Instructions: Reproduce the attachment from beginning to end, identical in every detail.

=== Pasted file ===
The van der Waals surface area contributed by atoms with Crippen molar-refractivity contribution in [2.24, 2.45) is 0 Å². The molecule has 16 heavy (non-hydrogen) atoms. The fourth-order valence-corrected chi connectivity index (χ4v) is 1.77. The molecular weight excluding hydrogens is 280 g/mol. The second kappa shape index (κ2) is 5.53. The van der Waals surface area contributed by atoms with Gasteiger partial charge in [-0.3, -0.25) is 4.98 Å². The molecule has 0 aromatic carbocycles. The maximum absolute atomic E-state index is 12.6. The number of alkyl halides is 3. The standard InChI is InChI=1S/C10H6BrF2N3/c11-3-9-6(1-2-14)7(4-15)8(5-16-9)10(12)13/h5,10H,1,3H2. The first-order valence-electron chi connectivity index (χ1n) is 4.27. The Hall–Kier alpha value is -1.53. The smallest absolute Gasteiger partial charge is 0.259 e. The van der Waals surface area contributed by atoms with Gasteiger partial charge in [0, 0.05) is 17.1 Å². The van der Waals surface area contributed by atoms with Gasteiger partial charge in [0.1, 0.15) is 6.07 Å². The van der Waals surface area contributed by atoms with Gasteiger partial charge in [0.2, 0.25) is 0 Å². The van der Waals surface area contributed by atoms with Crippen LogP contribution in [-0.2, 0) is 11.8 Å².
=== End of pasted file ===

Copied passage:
The van der Waals surface area contributed by atoms with Crippen molar-refractivity contribution in [2.24, 2.45) is 0 Å². The molecule has 16 heavy (non-hydrogen) atoms. The fourth-order valence-corrected chi connectivity index (χ4v) is 1.77. The molecular weight excluding hydrogens is 280 g/mol. The second kappa shape index (κ2) is 5.53. The van der Waals surface area contributed by atoms with Gasteiger partial charge in [-0.3, -0.25) is 4.98 Å². The molecule has 0 aromatic carbocycles. The maximum absolute atomic E-state index is 12.6. The number of alkyl halides is 3. The standard InChI is InChI=1S/C10H6BrF2N3/c11-3-9-6(1-2-14)7(4-15)8(5-16-9)10(12)13/h5,10H,1,3H2. The first-order valence-electron chi connectivity index (χ1n) is 4.27. The Hall–Kier alpha value is -1.53. The smallest absolute Gasteiger partial charge is 0.259 e. The van der Waals surface area contributed by atoms with Gasteiger partial charge in [0, 0.05) is 17.1 Å². The van der Waals surface area contributed by atoms with Gasteiger partial charge in [0.1, 0.15) is 6.07 Å². The van der Waals surface area contributed by atoms with Gasteiger partial charge in [0.2, 0.25) is 0 Å². The van der Waals surface area contributed by atoms with Crippen LogP contribution in [-0.2, 0) is 11.8 Å².